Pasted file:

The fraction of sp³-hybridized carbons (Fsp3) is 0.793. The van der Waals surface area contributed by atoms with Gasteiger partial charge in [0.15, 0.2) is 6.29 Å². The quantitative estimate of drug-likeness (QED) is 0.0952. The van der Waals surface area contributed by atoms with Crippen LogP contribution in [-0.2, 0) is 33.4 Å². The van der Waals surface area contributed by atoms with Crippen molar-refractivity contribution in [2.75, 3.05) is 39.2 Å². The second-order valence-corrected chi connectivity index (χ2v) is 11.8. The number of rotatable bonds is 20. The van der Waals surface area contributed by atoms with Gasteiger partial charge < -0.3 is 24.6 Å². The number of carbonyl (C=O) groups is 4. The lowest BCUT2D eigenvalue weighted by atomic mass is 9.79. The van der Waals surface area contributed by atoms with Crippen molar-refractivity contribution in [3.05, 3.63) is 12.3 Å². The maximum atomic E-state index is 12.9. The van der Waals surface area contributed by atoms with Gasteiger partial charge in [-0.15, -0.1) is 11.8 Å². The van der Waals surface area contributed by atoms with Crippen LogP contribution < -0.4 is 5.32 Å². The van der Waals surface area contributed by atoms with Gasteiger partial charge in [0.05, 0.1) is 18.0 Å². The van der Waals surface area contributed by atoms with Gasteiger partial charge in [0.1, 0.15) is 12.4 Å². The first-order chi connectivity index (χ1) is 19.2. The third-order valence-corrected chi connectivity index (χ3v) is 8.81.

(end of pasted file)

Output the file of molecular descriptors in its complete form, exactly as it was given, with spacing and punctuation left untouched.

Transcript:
The fraction of sp³-hybridized carbons (Fsp3) is 0.793. The van der Waals surface area contributed by atoms with Gasteiger partial charge in [0.15, 0.2) is 6.29 Å². The quantitative estimate of drug-likeness (QED) is 0.0952. The van der Waals surface area contributed by atoms with Crippen LogP contribution in [-0.2, 0) is 33.4 Å². The van der Waals surface area contributed by atoms with Crippen molar-refractivity contribution in [2.75, 3.05) is 39.2 Å². The second-order valence-corrected chi connectivity index (χ2v) is 11.8. The number of rotatable bonds is 20. The van der Waals surface area contributed by atoms with Gasteiger partial charge < -0.3 is 24.6 Å². The number of carbonyl (C=O) groups is 4. The lowest BCUT2D eigenvalue weighted by atomic mass is 9.79. The van der Waals surface area contributed by atoms with Crippen molar-refractivity contribution in [3.05, 3.63) is 12.3 Å². The maximum atomic E-state index is 12.9. The van der Waals surface area contributed by atoms with Gasteiger partial charge in [-0.15, -0.1) is 11.8 Å². The van der Waals surface area contributed by atoms with Crippen LogP contribution < -0.4 is 5.32 Å². The van der Waals surface area contributed by atoms with Gasteiger partial charge in [0.05, 0.1) is 18.0 Å². The van der Waals surface area contributed by atoms with Gasteiger partial charge in [0.1, 0.15) is 12.4 Å². The first-order chi connectivity index (χ1) is 19.2. The third-order valence-corrected chi connectivity index (χ3v) is 8.81.